Wymrick had already killed one of the ground defenders from the first descent. He, Punch and LIttle-eye had gotten to the inner wall quicker than the others.

He and Little-eye were casting glances to either flank. Punch was yelling across the field toward Top. “Top! Top! On my voice. We’ve got it clear!”

Little-eye cursed in nosck, then said, “I can’t see shit with all this smoke.

“I don't speak Nosck!” Wymrick yelled over the din of the battlefield.

“Not the time, New Guy!” was the reply as a ball of fire from a trebuchet landed about fifteen paces from them with a loud explosion followed by the sounds of screams. Wymrick felt a spasm in the pit of his stomach, the sinking feeling everything was going to go really bad, but Little-eye punched him in the arm and shook her head as she yelled over the din of the battle. “We’re too close. They got no chance of hitting us here!”

When another explosion came immediately and much closer, he opened his mouth to comment on whether Little-eye was trying to get them killed but Top, a warmage he’d never seen before, and two Serinnian soldiers careened into their little nitch by the wall.

The strange little warmage - Wymrick was having a hard time figuring out if it was a he or she under all that grime and hair - pushed him hard and then promptly sat down. It hawked up phlegm and then spit into its palms and started drawing things in the dirt, all the while mumbling something that didn’t sound like any language Wymrick had ever heard. Yeah, Little-eye was right, they trebuchets couldn’t get them here but his stomach was right, too, because whatever this warmage was getting ready to do was probably going to get them all killed.

Top wasted no time. “Punch.” He gestured toward a dark stained spot along the wall that was about a dozen paces toward the center of the attack. “That’s our target. Judge said there’s water damage all along the foundation walls on this side of the city barricade. That one looks a mess. You and Wymrick are going to get to the other side of it. Hug the walls and the archers won’t be able to hit you. Protect Little-eye at all costs.”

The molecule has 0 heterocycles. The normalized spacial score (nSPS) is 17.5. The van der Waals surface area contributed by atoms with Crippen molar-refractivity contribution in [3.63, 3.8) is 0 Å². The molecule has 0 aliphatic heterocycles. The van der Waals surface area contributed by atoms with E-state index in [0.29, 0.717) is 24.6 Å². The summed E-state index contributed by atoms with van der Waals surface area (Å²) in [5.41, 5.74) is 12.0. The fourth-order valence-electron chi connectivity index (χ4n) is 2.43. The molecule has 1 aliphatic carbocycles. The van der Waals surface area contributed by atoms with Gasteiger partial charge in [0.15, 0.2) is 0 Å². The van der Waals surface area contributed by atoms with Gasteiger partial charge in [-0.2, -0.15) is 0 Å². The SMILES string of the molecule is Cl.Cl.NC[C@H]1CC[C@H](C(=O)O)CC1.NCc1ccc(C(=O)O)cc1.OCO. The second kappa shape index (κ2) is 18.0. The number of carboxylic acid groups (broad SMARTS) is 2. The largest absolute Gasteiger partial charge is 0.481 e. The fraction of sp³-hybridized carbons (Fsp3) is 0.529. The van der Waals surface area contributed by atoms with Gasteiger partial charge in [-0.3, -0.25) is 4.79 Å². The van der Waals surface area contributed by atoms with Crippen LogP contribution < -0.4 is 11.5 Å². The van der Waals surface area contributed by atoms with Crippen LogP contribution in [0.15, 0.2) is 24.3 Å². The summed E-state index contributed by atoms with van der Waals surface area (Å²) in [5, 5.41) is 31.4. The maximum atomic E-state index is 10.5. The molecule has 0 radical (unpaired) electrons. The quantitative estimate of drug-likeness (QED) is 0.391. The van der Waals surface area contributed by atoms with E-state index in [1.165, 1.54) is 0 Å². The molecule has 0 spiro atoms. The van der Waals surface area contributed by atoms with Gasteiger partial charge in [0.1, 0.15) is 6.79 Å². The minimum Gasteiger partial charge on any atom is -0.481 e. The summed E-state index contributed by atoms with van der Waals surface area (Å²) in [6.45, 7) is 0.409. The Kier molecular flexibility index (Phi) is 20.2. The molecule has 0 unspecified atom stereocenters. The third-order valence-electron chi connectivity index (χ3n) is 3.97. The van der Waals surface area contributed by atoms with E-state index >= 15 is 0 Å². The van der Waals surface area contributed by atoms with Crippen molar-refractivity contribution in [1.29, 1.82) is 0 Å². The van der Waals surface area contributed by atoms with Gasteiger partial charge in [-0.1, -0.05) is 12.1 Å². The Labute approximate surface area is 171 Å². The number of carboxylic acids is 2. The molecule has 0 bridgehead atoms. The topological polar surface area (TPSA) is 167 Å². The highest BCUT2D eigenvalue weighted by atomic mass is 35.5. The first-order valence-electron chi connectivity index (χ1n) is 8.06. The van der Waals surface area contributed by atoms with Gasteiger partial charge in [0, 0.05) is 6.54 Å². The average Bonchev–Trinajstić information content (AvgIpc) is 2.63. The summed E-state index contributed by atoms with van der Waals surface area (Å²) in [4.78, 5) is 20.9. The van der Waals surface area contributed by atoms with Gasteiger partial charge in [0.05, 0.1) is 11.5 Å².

Punch nodded matter-of-fact and squinted across the area to decide the best way to get there. Only one ladder lay between them and their destination, but the Brigga militia was continuing to drop more and who knew if another would appear soon.

“Little-eye,” Top yelled. “You’re going to stay with us and handle the charge.” He glanced down quickly at the warmage. “Hob, how long?”

The warmage never even batted an eye, as it continued to...gods be damned it was cutting its own wrists and mixing the blood in the dirt! “I’m going as fast as I can but I can always speed it up by blowing the damn thing right here.”

Top, in turn, seemed to get more information out of that comment then Wymrick heard. “Ten count and we go. Punch, you and Wymrick move now.”

Punch winked at Wymrick, “One!” and took off running. Wymrick swore under his breath but didn’t have any time to hesitate.

“Two!” They passed the ladder and two enemy soldiers much too high to reach but they clearly spotted the two of them as one looked back toward the top of the wall.

“We’ve got four down along the wall!”

“Three!”

Glancing back over his shoulder, Wyrmick watched Top, heedless of the missile fire and the buckets of oil being tossed around, step away from the wall several paces, tap his torc, and bellow as loud as he could. “Samazar! Seven count! Seven!”

“Four!”

A stray arrow sank into Top’s upper arm, through the armor, and with a grunt he snapped it off leaving the broken shaft jutting from the bleeding wound.

“Five!”

Wymrick had no more time to look as one of the descending enemies behind him dropped the remaining distance with a loud clatter and charged straight toward him and Punch. The second soldier was not far behind.

He heard another voice scream behind him, “HA! NOW,” but didn’t have time to see where it was coming from as he and Punch frantically reached the opposite side of the foundation crack that had been their target.

At the same time an explosion slammed into the middle of the killing field. Punch whirled, eyes wide. “Six! That’s a full trebuchet. They must have brought up one of the big ones! Seven! Hells!”

The first soldier came at them and Punch jammed his shield right into the attacker’s face guard. Wymrick shoved his blade up through the chin. The soldier spit blood and part of her tongue as the light in her eyes faded and she collapsed at their feet.

“Eight!” They glanced back at the others. Top was in the lead and met the second enemy soldier head on, barreling into the man with enough force to slam the two of them hard against the inner wall. Behind them, Little-eye was running as fast as her legs would carry her. The warmage was still sitting where it had been and…Wymrick yanked his eyes away and muttered a silent prayer asking to never see that again.